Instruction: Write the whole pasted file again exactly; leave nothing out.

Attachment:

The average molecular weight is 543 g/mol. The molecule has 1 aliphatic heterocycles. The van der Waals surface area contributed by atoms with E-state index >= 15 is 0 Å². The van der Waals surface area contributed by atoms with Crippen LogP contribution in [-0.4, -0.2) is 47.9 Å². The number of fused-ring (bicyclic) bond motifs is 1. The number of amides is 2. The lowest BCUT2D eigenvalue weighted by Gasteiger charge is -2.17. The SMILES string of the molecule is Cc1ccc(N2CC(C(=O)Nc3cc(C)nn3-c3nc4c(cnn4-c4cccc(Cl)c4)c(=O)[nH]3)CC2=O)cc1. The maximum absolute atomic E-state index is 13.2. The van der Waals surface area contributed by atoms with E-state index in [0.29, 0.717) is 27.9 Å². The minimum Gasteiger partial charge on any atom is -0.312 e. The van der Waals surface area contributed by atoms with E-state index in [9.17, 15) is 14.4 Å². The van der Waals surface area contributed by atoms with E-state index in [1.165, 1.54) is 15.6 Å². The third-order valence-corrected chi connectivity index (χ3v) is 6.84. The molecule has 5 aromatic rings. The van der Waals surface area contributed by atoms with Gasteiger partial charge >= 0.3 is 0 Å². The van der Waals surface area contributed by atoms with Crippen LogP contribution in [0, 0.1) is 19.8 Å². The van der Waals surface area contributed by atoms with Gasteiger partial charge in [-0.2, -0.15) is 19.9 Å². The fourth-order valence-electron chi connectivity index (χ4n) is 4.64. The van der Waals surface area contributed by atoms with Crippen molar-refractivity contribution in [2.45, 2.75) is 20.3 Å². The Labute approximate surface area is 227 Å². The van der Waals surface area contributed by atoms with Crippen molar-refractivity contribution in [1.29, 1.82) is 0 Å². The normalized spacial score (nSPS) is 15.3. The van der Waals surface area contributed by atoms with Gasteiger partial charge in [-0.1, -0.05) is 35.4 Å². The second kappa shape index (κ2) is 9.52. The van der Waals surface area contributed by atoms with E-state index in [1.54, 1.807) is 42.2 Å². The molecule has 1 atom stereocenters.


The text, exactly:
The average molecular weight is 543 g/mol. The molecule has 1 aliphatic heterocycles. The van der Waals surface area contributed by atoms with E-state index >= 15 is 0 Å². The van der Waals surface area contributed by atoms with Crippen LogP contribution in [-0.4, -0.2) is 47.9 Å². The number of fused-ring (bicyclic) bond motifs is 1. The number of amides is 2. The lowest BCUT2D eigenvalue weighted by Gasteiger charge is -2.17. The SMILES string of the molecule is Cc1ccc(N2CC(C(=O)Nc3cc(C)nn3-c3nc4c(cnn4-c4cccc(Cl)c4)c(=O)[nH]3)CC2=O)cc1. The maximum absolute atomic E-state index is 13.2. The van der Waals surface area contributed by atoms with E-state index in [0.29, 0.717) is 27.9 Å². The minimum Gasteiger partial charge on any atom is -0.312 e. The van der Waals surface area contributed by atoms with E-state index in [9.17, 15) is 14.4 Å². The van der Waals surface area contributed by atoms with E-state index in [1.165, 1.54) is 15.6 Å². The third-order valence-corrected chi connectivity index (χ3v) is 6.84. The molecule has 5 aromatic rings. The van der Waals surface area contributed by atoms with Gasteiger partial charge >= 0.3 is 0 Å². The van der Waals surface area contributed by atoms with Crippen LogP contribution in [0, 0.1) is 19.8 Å². The van der Waals surface area contributed by atoms with Gasteiger partial charge in [-0.2, -0.15) is 19.9 Å². The fourth-order valence-electron chi connectivity index (χ4n) is 4.64. The van der Waals surface area contributed by atoms with Crippen molar-refractivity contribution in [2.45, 2.75) is 20.3 Å². The Labute approximate surface area is 227 Å². The van der Waals surface area contributed by atoms with Crippen molar-refractivity contribution in [1.29, 1.82) is 0 Å². The normalized spacial score (nSPS) is 15.3. The van der Waals surface area contributed by atoms with Gasteiger partial charge in [-0.1, -0.05) is 35.4 Å². The second kappa shape index (κ2) is 9.52. The van der Waals surface area contributed by atoms with E-state index in [1.54, 1.807) is 42.2 Å². The molecule has 1 atom stereocenters.